IIPediatric Neurology Service and Outpatient Neurogenetics Clinic, Hospital das Clínicas, University of São Paulo School of Medicine, São Paulo SP, Brazil: Neurologista Clínico, Médico Preceptor do Serviço de Neurologia do Hospital das Clínicas da Universidade de São Paulo e Doutorando em Genética do Instituto de Biociências da Universidade de São Paulo

IIIPediatric Neurology Service and Outpatient Neurogenetics Clinic, Hospital das Clínicas, University of São Paulo School of Medicine, São Paulo SP, Brazil: Neurologista Infantil, Professor Livre-Docente Médico Assistente do Serviço de Neurologia Infantil do Hospital das Clínicas da Universidade de São Paulo


More than 140 years after the first description of Friedreich ataxia, autosomal recessive ataxias have become one of the more complex fields in Neurogenetics. Currently this group of diseases contains more than 20 clinical entities and an even larger number of associated genes. Some disorders are very rare, restricted to isolated populations, and others are found worldwide. An expressive number of recessive ataxias are treatable, and responsibility for an accurate diagnosis is high. The purpose of this review is to update the practitioner on clinical and pathophysiological aspects of these disorders and to present an algorithm to guide the diagnosis.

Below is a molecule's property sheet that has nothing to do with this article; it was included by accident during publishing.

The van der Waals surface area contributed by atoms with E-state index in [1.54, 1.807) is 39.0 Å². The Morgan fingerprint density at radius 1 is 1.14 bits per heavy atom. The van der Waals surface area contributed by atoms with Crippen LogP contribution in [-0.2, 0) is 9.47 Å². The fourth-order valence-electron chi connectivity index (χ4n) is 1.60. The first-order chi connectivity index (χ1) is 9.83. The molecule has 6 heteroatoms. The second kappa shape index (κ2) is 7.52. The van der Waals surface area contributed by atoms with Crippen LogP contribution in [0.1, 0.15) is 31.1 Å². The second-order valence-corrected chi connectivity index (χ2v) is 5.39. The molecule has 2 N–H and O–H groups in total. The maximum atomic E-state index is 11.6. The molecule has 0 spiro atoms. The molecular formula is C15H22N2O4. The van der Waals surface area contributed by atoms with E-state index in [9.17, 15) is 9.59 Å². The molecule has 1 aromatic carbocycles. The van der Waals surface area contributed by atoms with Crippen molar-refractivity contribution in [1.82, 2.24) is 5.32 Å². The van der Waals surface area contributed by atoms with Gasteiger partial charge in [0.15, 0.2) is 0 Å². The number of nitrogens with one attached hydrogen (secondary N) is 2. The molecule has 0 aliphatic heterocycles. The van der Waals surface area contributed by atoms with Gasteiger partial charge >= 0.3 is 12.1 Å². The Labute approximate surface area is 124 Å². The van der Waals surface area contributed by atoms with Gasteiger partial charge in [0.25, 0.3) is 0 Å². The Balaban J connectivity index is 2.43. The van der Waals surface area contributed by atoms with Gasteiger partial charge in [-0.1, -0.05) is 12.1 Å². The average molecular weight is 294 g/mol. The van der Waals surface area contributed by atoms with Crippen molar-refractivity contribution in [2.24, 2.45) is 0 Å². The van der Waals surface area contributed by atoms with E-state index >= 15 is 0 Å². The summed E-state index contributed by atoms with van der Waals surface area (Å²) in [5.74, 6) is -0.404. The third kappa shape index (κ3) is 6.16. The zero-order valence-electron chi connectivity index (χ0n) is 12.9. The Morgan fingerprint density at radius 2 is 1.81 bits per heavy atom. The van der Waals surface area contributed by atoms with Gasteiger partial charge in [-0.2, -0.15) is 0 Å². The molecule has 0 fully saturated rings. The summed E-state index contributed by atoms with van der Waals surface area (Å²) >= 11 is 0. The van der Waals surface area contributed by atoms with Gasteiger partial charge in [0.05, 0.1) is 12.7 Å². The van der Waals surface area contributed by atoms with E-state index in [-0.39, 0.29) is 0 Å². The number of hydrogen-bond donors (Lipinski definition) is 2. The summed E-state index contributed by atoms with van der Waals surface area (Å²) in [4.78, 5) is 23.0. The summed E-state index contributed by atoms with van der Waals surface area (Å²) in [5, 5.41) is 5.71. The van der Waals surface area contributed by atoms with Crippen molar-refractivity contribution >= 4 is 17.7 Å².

Key words: autosomal recessive ataxias, cerebellar ataxia, cerebellum, Friedreich ataxia.


Mais de 140 anos após a primeira descrição da ataxia de Friedreich, as ataxias autossômicas recessivas se transformaram em um dos mais complexos campos da Neurogenética. Atualmente, este grupo de doenças é composto por mais de 20 entidades clínicas e possui um número ainda maior de genes associados. Algumas doenças são muito raras, tendo sido observadas apenas em populações isoladas, enquanto que outras são encontradas no mundo todo. Um número expressivo de ataxias é tratável, e a responsabilidade em se fazer um diagnóstico correto é alta. A finalidade desta revisão é a de atualizar o neurologista a respeito dos principais aspectos clínicos e fisiopatológicos destas doenças e de apresentar um algoritmo para auxiliar a sua investigação e o seu diagnóstico.

Palavras-chave: ataxias autossômicas recessivas, cerebelo, ataxia cerebelar, ataxia de Friedreich.